Congrats to the Pacers.
They were better on both ends. You just have to tip your cap. This series was mostly about what they did right, even if the Knicks didn’t do everything they needed to win. Good luck to the Pacers in the ECF. It’s hard to bet against the Heat though. Indiana will need to keep turnovers down to have any chance against a much better, more aggressive Miami defense. (Remember, they didn’t really shoot that well versus New York and they gave away a ton of possessions.) Hibbert must play even better defense. His reverse posterizing of Melo will not soon be forgotten though–wow. Still, he won’t be able to just hang out by the restricted area with Bosh and Haslem on the floor. Unlike New York, Miami’s big frontcourt with Haslem and Bosh puts more mid-range shooting on the floor. Drawing Hibbert even a half-step further from the paint could be the difference in the series. It won’t matter how “vertical” he is if he’s late. Still, Indiana can pose a credible threat to the Heat if they catch some breaks. If Wade pulls a Tyson Chandler and plays at what looks like 80% it could make things interesting.
But anyway, this post is about the Knicks, and specifically coach Woodson.
Woodson was legitimately terrible against Indiana. He did not bring wood. He took wood like Vogel’s pledge. Vogel ruthlessly paddled Woodson like he was on line, exploiting his sudden–and odd–conversion to fundamentalist truisms (“play your best rebounders”, “only play eight guys”, and “always have a ‘savvy’ veteran on the floor for leadership and ‘intangibles’”). Woodon seemingly had the Midas touch all season, and the temerity to dismiss some conventions for results. Then, suddenly, he just lost it.
I was whining to a friend and fellow Knicks fan after game 4 that Woodson isn’t innovative. He merely had innovative lineups forced on him because of the team’s injury situation. My friend dutifully pointed out, it’s never so simple as that. Necessity is the mother of invention yet many inventions are never born. Their births are not to be taken for granted. Woody’s been pretty good about putting guys on the floor in roles that accentuate their strengths. That’s not true of every coach. So, I will only speak for myself here, and resolve to be less dismissive. Over an 82 game season and a first round series Woody made pretty good choices under trying circumstances. There are always bad choices available, and the good ones aren’t nearly so obvious as we like to imagine (especially once we concede that good choices don’t always work out and sometimes bad ones do).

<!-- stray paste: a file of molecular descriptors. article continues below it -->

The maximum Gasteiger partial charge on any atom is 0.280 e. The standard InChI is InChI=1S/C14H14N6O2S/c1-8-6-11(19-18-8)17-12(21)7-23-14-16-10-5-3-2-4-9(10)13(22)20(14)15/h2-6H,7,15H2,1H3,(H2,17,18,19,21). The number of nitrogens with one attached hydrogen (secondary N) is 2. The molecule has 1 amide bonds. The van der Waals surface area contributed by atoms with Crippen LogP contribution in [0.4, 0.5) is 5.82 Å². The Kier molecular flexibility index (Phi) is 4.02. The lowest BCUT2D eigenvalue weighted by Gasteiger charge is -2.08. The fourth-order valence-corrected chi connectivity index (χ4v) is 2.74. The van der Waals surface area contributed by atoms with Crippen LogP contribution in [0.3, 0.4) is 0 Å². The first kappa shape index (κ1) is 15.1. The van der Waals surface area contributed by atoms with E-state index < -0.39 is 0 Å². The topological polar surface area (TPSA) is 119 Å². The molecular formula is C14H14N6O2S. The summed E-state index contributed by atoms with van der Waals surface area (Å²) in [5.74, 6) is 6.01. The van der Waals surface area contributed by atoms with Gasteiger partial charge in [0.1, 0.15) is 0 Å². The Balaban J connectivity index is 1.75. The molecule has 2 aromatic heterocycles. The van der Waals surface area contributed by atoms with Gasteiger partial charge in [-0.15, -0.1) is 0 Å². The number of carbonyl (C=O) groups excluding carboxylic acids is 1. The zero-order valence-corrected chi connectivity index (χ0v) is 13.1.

Some on the twitterverse are calling for Woody’s dismissal, and not without some justification. In fact last night I was right there in full-throated howl. After a night of less-than-spectacular sleep, I am re-thinking my howl. Three pretty obvious reasons:
1. Room for growth — As Bob noted in his post-game, Woodson made adjustments. Too late for them to matter (as if to troll us), but he did, in fact, make them, or at least he made some. As much as anything, that’s a tell-tale sign of a coach with the capacity to improve. Woody threw away a lot of unproductive minutes on Jason Kidd and JR Smith. He rode with his guys. But, “riding their guys” is the most common coaching flaw in the league. It almost certainly comes with any coach you get, unless it’s Larry Brown. Then you get schizophrenia The best you can usually get is when the guys a coach is riding aren’t completely worthless. Next season those guys are more likely to be Shump and Copeland. That thought leaves me hopeful.
2. James Dolan — New York’s front office has done a pretty credible job of roster construction, all things considered. But a new coaching hire is ultimately going to be Dolan’s call. Who trusts Dolan with a non-Phil Jackson hire? Who really wants to be inundated with a dozen Isola columns about how Isiah Thomas is coming back to coach the Knicks? Who among us would dare tempt the basketball gods this way? (They are clearly of the crazy Old Testament variety.)
3. Switching costs are a bear — Even if Dolan gave the GM “full creative control” how confident are we that a clear and significant coaching upgrade is available? That’s an important question, because a marginal upgrade that comes with substantial switching costs (e.g., new roles, new defensive rotations, etc.) is not that attractive to me.
This should hardly be construed as a ringing endorsement for Woodson. Guys have been fired for less. Whether he deserves to be fired is never the most relevant question though. Almost every coach does at some point. The most relevant question is always can the Knicks find a large enough upgrade to justify the all the costs that come with transition?